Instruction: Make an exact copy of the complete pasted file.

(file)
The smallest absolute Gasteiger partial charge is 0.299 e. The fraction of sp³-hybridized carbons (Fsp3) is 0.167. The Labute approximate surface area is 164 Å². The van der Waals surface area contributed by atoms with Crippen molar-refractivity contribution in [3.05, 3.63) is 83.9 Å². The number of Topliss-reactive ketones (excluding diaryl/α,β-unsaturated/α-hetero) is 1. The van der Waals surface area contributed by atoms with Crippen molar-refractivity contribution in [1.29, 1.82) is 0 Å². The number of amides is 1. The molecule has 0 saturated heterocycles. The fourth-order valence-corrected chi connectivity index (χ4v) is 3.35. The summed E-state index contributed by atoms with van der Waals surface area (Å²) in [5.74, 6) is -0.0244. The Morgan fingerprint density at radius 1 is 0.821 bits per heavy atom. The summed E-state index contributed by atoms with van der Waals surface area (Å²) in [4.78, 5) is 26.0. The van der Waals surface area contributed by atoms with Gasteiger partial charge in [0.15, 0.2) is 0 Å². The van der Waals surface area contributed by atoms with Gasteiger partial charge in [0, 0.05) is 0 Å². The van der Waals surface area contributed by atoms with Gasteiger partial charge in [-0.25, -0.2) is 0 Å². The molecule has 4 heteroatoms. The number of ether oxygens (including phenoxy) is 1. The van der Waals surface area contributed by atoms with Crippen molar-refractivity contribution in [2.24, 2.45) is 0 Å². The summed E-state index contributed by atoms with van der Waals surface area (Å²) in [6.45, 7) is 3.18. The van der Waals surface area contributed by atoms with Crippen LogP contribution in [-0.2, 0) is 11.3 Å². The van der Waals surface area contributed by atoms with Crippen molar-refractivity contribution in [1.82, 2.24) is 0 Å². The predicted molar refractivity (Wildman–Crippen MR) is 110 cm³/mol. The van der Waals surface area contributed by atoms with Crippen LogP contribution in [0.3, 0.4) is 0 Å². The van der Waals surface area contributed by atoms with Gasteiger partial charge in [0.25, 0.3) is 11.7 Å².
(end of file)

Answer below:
The smallest absolute Gasteiger partial charge is 0.299 e. The fraction of sp³-hybridized carbons (Fsp3) is 0.167. The Labute approximate surface area is 164 Å². The van der Waals surface area contributed by atoms with Crippen molar-refractivity contribution in [3.05, 3.63) is 83.9 Å². The number of Topliss-reactive ketones (excluding diaryl/α,β-unsaturated/α-hetero) is 1. The van der Waals surface area contributed by atoms with Crippen molar-refractivity contribution in [1.29, 1.82) is 0 Å². The number of amides is 1. The molecule has 0 saturated heterocycles. The fourth-order valence-corrected chi connectivity index (χ4v) is 3.35. The summed E-state index contributed by atoms with van der Waals surface area (Å²) in [5.74, 6) is -0.0244. The Morgan fingerprint density at radius 1 is 0.821 bits per heavy atom. The summed E-state index contributed by atoms with van der Waals surface area (Å²) in [4.78, 5) is 26.0. The van der Waals surface area contributed by atoms with Gasteiger partial charge in [0.15, 0.2) is 0 Å². The van der Waals surface area contributed by atoms with Gasteiger partial charge in [0, 0.05) is 0 Å². The van der Waals surface area contributed by atoms with Gasteiger partial charge in [-0.25, -0.2) is 0 Å². The molecule has 4 heteroatoms. The number of ether oxygens (including phenoxy) is 1. The van der Waals surface area contributed by atoms with Crippen molar-refractivity contribution in [2.24, 2.45) is 0 Å². The summed E-state index contributed by atoms with van der Waals surface area (Å²) in [6.45, 7) is 3.18. The van der Waals surface area contributed by atoms with Crippen LogP contribution in [-0.2, 0) is 11.3 Å². The van der Waals surface area contributed by atoms with Crippen molar-refractivity contribution in [1.82, 2.24) is 0 Å². The predicted molar refractivity (Wildman–Crippen MR) is 110 cm³/mol. The van der Waals surface area contributed by atoms with Crippen LogP contribution in [0.3, 0.4) is 0 Å². The van der Waals surface area contributed by atoms with Gasteiger partial charge in [0.25, 0.3) is 11.7 Å².